Ultimately, it is the right and the responsibility of the Israeli government to make the hard choices that are necessary to protect a Jewish and democratic state for which so many generations have sacrificed. (Applause.) And as a friend of Israel, I’m committed to doing our part to see that this goal is realized. And I will call not just on Israel, but on the Palestinians, on the Arab States, and the international community to join us in this effort, because the burden of making hard choices must not be Israel’s alone. (Applause.)
But even as we do all that’s necessary to ensure Israel’s security, even as we are clear-eyed about the difficult challenges before us, and even as we pledge to stand by Israel through whatever tough days lie ahead, I hope we do not give up on that vision of peace. For if history teaches us anything, if the story of Israel teaches us anything, it is that with courage and resolve, progress is possible. Peace is possible.
The Talmud teaches us that, “So long as a person still has life, they should never abandon faith.” And that lesson seems especially fitting today.
For so long as there are those across the Middle East and beyond who are standing up for the legitimate rights and freedoms which have been denied by their governments, the United States will never abandon our support for those rights that are universal.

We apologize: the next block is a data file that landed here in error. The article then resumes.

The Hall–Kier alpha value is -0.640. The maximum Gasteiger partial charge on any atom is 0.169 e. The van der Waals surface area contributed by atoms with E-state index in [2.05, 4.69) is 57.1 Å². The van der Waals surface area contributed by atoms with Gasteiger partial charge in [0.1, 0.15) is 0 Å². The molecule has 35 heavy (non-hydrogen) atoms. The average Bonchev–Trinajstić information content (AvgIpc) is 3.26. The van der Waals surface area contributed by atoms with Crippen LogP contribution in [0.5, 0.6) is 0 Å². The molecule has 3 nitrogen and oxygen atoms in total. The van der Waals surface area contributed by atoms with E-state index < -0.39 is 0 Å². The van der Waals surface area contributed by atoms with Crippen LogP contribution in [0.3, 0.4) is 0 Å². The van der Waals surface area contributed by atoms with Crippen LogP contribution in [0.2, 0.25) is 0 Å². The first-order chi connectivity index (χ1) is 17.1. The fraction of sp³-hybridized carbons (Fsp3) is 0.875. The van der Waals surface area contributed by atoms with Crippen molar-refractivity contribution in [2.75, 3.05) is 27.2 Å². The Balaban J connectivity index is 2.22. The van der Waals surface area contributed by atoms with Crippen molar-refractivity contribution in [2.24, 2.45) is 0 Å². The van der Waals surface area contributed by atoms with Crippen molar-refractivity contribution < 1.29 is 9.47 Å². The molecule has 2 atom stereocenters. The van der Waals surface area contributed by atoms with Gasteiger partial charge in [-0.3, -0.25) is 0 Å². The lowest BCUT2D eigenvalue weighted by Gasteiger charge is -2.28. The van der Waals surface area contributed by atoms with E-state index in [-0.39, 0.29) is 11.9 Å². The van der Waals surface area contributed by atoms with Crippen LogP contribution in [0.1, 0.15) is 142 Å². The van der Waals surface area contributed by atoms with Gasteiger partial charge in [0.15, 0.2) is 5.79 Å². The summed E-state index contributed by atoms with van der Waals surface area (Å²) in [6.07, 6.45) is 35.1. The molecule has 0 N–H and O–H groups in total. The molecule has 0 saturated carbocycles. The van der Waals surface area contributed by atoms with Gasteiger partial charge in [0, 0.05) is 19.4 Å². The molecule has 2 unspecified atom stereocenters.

And so long as there are those who long for a better future, we will never abandon our pursuit of a just and lasting peace that ends this conflict with two states living side by side in peace and security. This is not idealism; it is not naïveté. It is a hard-headed recognition that a genuine peace is the only path that will ultimately provide for a peaceful Palestine as the homeland of the Palestinian people and a Jewish state of Israel as the homeland of the Jewish people. (Applause.) That is my goal, and I look forward to continuing to work with AIPAC to achieve that goal.
Thank you. God bless you. God bless Israel, and God bless the United States of America. (Applause.) Thank you.
END 11:21 P.M. EDT
Leader Cantor’s Remarks to AIPAC
It’s great to be here. I’m really honored to be able to address you at the afternoon plenary of AIPAC’s policy conference, the biggest ever.
As I look out, I see 10,000 people, young and old, who have come to Washington from around the country – not for personal enrichment or gain, not out of concern for your industries or businesses, but out of deep affection for a fellow democracy, Israel. We are all here because we know that America is at its best when it stands with allies that share our values.
Like many of you, I am the descendant of immigrants to America.